(a) whether the county court had jurisdiction to consider a public law defence either in the context of introductory tenancies or at all;
(b) whether a court, when dealing with a public law defence could, as part of that process, assess whether a possession order was a proportionate interference with an occupier’s right to respect for his home under the ECHR, art 8;
(c) the scope of public law defences and the relevance of the particular statutory scheme and any procedural rights that it afforded to occupiers;
(d) whether an occupier could challenge the lawfulness of the decision to evict at any stage up to and including the hearing of the possession claim.
The Court of Appeal held that an occupier was entitled to raise a public law defence to possession proceedings in the county court and that the county court had jurisdiction to consider the same save where it was prevented from doing so by the wording of a particular statutory scheme. Consequently, a public law defence could not be raised in relation to possession proceedings for introductory tenancies – the court’s only power was to adjourn the proceedings to enable an application to be made for judicial review if such a point was seriously arguable (which would only be in highly exceptional circumstances).
Further, the Court held that a public law defence did not involve a review of the proportionality of evicting the occupant. An occupier was entitled to challenge any decision relevant to the council seeking possession and a council was bound to take into account relevant factors as and when they arose during the course of the proceedings but it would not be arguable that it was unreasonable for a council to pursue proceedings if the tenant had had his chance and there were others on the waiting list for accommodation.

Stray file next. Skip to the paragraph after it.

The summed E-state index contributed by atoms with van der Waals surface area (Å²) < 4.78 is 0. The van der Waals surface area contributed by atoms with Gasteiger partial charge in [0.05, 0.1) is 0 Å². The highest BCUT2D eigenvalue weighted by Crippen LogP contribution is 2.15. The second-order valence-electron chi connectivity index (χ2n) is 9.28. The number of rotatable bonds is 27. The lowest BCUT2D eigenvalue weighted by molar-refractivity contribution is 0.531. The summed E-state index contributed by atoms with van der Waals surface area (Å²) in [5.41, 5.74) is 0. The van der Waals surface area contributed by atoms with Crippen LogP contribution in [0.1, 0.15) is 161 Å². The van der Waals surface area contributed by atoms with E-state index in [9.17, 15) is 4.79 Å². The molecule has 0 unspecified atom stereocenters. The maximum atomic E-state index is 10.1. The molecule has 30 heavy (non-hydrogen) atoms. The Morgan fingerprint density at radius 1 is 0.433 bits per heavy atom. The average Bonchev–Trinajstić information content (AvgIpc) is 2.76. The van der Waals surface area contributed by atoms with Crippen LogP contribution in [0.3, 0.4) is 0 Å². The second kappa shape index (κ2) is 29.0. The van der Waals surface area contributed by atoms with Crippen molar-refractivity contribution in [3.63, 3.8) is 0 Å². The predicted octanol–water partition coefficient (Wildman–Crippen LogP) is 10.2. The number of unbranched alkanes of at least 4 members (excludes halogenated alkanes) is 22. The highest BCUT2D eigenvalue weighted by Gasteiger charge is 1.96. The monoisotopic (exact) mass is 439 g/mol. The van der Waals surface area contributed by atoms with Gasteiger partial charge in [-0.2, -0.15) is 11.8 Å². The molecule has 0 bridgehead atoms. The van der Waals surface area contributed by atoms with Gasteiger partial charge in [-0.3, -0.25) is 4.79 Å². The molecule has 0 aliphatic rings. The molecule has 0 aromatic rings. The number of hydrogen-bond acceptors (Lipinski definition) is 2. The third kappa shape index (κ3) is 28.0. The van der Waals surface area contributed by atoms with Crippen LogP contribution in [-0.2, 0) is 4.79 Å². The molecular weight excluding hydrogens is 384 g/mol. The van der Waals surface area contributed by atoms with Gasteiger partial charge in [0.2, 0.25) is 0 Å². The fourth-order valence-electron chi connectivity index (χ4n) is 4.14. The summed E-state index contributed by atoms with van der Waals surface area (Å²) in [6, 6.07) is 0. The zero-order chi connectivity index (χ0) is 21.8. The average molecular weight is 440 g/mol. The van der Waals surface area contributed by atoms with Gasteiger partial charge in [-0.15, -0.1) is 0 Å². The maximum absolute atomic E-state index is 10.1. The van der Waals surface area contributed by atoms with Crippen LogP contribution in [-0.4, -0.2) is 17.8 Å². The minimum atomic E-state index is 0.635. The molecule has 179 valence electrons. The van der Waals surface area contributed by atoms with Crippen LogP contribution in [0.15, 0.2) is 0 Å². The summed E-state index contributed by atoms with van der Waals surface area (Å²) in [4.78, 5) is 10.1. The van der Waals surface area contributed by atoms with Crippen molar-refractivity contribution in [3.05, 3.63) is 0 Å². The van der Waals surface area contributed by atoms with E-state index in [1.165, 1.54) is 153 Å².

The appeals in Frisby, Powell and Hall were all dismissed but leave to appeal to the Supreme Court was granted.
After the Court of Appeal decision and before the hearing of the case in the Supreme Court, the decision in Manchester CC v Pinnock  UKSC 45;  3 WLR 1441, was handed down, in which Lord Neuberger, giving the judgment of the court, held as a general rule that the occupier of a home had the procedural entitlement to a determination by the court of the proportionality of eviction in every possession claim by a public authority, even if it was clear there was no domestic law right to remain.
In light of that decision, the job of the Supreme Court on this appeal has become one of clarification. The decision in Pinnock renders the Court of Appeal decision in Mullen virtually otiose. It is not apparent whether introductory tenancies will be treated in the same way as demoted tenancies despite the superficially analogous statutory provisions.
Moreover, is there any reason for the Supreme Court not to apply the reasoning in Pinnock to non-secure tenancies granted to homeless applicants? By virtue of the pressing social need for council’s to be able to evict those not entitled to homelessness assistance in the form of provision of accommodation and to move those who are so entitled relatively easily and quickly, could non-secure tenancies granted to the homeless form a category to which exceptionality applies, similarly to demoted tenancies, for instance? This decision is awaited with baited breath.